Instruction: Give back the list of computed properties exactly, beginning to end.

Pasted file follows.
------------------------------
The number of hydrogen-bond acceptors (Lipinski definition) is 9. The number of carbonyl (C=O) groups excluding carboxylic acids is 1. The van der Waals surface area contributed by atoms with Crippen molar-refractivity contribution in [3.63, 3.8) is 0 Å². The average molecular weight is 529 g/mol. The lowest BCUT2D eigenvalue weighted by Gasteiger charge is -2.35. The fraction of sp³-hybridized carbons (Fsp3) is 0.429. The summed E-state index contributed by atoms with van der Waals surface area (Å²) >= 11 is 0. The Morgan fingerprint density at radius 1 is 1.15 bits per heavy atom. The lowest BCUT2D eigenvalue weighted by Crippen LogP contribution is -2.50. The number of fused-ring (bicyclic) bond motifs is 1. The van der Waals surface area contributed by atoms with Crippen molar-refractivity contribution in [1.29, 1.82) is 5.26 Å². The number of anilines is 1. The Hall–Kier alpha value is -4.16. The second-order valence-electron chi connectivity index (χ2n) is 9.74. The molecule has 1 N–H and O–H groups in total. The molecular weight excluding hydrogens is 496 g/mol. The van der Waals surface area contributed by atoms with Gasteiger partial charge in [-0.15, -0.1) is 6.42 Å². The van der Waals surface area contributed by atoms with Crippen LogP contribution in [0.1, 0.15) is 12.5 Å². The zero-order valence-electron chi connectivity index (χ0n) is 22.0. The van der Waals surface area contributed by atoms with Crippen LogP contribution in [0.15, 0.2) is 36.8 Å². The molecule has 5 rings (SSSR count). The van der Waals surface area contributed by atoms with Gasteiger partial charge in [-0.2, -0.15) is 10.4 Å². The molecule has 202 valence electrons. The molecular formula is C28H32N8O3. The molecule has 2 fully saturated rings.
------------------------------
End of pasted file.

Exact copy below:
The number of hydrogen-bond acceptors (Lipinski definition) is 9. The number of carbonyl (C=O) groups excluding carboxylic acids is 1. The van der Waals surface area contributed by atoms with Crippen molar-refractivity contribution in [3.63, 3.8) is 0 Å². The average molecular weight is 529 g/mol. The lowest BCUT2D eigenvalue weighted by Gasteiger charge is -2.35. The fraction of sp³-hybridized carbons (Fsp3) is 0.429. The summed E-state index contributed by atoms with van der Waals surface area (Å²) >= 11 is 0. The Morgan fingerprint density at radius 1 is 1.15 bits per heavy atom. The lowest BCUT2D eigenvalue weighted by Crippen LogP contribution is -2.50. The number of fused-ring (bicyclic) bond motifs is 1. The van der Waals surface area contributed by atoms with Crippen molar-refractivity contribution in [1.29, 1.82) is 5.26 Å². The number of anilines is 1. The Hall–Kier alpha value is -4.16. The second-order valence-electron chi connectivity index (χ2n) is 9.74. The molecule has 1 N–H and O–H groups in total. The molecular weight excluding hydrogens is 496 g/mol. The van der Waals surface area contributed by atoms with Gasteiger partial charge in [-0.15, -0.1) is 6.42 Å². The van der Waals surface area contributed by atoms with Crippen LogP contribution in [0.1, 0.15) is 12.5 Å². The zero-order valence-electron chi connectivity index (χ0n) is 22.0. The van der Waals surface area contributed by atoms with Crippen LogP contribution in [0.15, 0.2) is 36.8 Å². The molecule has 5 rings (SSSR count). The van der Waals surface area contributed by atoms with Gasteiger partial charge in [-0.2, -0.15) is 10.4 Å². The molecule has 202 valence electrons. The molecular formula is C28H32N8O3. The molecule has 2 fully saturated rings.